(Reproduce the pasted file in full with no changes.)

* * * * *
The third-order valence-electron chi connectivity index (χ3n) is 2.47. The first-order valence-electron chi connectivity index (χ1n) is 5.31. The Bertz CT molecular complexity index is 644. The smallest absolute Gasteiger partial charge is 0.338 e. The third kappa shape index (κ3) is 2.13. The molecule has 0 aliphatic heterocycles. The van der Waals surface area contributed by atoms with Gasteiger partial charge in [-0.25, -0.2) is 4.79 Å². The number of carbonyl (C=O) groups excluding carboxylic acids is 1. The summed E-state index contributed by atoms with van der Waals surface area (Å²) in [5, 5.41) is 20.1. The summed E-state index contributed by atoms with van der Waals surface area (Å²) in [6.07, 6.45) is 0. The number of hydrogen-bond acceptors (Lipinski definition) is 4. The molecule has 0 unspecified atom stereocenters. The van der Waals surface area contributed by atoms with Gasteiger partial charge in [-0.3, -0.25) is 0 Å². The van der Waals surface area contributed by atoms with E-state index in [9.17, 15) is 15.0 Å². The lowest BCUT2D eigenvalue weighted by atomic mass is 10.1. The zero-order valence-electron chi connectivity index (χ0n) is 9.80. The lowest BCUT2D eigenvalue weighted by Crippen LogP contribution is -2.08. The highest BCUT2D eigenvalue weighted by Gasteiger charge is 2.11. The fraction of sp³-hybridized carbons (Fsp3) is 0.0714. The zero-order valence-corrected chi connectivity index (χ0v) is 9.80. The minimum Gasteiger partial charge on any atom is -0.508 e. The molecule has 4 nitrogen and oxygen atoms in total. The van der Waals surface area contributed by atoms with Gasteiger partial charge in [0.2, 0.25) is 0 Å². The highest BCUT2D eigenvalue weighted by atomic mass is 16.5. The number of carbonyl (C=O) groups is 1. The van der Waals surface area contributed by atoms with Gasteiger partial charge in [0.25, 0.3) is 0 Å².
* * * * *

The third-order valence-electron chi connectivity index (χ3n) is 2.47. The first-order valence-electron chi connectivity index (χ1n) is 5.31. The Bertz CT molecular complexity index is 644. The smallest absolute Gasteiger partial charge is 0.338 e. The third kappa shape index (κ3) is 2.13. The molecule has 0 aliphatic heterocycles. The van der Waals surface area contributed by atoms with Gasteiger partial charge in [-0.25, -0.2) is 4.79 Å². The number of carbonyl (C=O) groups excluding carboxylic acids is 1. The summed E-state index contributed by atoms with van der Waals surface area (Å²) in [5, 5.41) is 20.1. The summed E-state index contributed by atoms with van der Waals surface area (Å²) in [6.07, 6.45) is 0. The number of hydrogen-bond acceptors (Lipinski definition) is 4. The molecule has 0 unspecified atom stereocenters. The van der Waals surface area contributed by atoms with Gasteiger partial charge in [-0.3, -0.25) is 0 Å². The van der Waals surface area contributed by atoms with E-state index in [9.17, 15) is 15.0 Å². The lowest BCUT2D eigenvalue weighted by atomic mass is 10.1. The zero-order valence-electron chi connectivity index (χ0n) is 9.80. The lowest BCUT2D eigenvalue weighted by Crippen LogP contribution is -2.08. The highest BCUT2D eigenvalue weighted by Gasteiger charge is 2.11. The fraction of sp³-hybridized carbons (Fsp3) is 0.0714. The zero-order valence-corrected chi connectivity index (χ0v) is 9.80. The minimum Gasteiger partial charge on any atom is -0.508 e. The molecule has 4 nitrogen and oxygen atoms in total. The van der Waals surface area contributed by atoms with Gasteiger partial charge in [0.2, 0.25) is 0 Å². The highest BCUT2D eigenvalue weighted by atomic mass is 16.5. The number of carbonyl (C=O) groups is 1. The van der Waals surface area contributed by atoms with Gasteiger partial charge in [0.25, 0.3) is 0 Å².